The controversial naming of a playpark in Newry after an IRA gunman and hunger striker is to go back before the local council on Monday.
A motion put forward by the eight unionist councillors on the Newry, Mourne and Down council calls simply for the removal of the name Raymond McCreesh from the play park.
McCreesh, who was convicted of IRA membership and attempted murder, was arrested along with an armalite used in the Kingsmills massacre of 10 Protestants by the IRA in 1976.
He was the third of 10 IRA prisoners who died during the hunger strikes in 1981.
The park was named after him in 2001, a decision which has since caused consternation amongst unionists and has been subject to a legal challenge led by Bea Worton, the mother of one of the victims of the 1976 Kingsmills massacre.
If the proposal to remove the name is to have any chance of approval, it is highly likely to need the support of the SDLP.
There are eight unionists on the council, with Sinn Féin and the SDLP taking 14 each of the 41 seats.
A proposal to rename the park was defeated in the council as recently as December 2017. Then, 13 SDLP councillors voted against a name change, siding with 10 from Sinn Féin to choose a third option which could see the park handed over by the council to a third party.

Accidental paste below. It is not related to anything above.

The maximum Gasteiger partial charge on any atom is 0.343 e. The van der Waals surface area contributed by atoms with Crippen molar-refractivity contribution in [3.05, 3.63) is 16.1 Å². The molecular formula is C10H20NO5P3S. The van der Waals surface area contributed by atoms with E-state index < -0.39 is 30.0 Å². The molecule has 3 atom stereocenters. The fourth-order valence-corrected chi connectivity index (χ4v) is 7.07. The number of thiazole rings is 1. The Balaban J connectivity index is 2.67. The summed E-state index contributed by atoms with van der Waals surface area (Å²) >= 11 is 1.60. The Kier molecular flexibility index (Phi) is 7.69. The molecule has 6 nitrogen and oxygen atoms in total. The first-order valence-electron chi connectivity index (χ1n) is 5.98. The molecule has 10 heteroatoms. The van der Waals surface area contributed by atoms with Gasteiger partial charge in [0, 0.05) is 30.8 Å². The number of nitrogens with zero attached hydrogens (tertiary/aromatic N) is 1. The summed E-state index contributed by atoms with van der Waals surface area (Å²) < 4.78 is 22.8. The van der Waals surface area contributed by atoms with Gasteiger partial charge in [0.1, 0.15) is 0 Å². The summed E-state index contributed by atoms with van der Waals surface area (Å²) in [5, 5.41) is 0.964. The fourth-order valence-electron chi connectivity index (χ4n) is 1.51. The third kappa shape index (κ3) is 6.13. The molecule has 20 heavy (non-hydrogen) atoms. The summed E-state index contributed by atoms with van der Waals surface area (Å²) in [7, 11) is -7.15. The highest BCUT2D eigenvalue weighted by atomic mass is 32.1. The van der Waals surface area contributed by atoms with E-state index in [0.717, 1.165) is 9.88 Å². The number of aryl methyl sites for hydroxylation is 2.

DUP Councillor William Walker said: “It’s a standalone motion that the name is rescinded.
“We’re not even calling for it to be named anything else, simply for it to revert back to the original ‘Patrick Street playpark’ as it was before the name was changed in 2001.”
He continued: “It has dragged on and on. I hope that the SDLP do the decent and honourable thing and vote with their unionist colleagues on Monday night.”
UUP councillor David Taylor said: “It’s been a running sore in my opinion for the council for far too long now.
“We believe the issue has been talked about and reviewed for far too long now. The issue needs to be resolved immediately.”
An SDLP spokesperson said: “The SDLP is opposed to the naming of any space after individuals involved in the violence of the past.”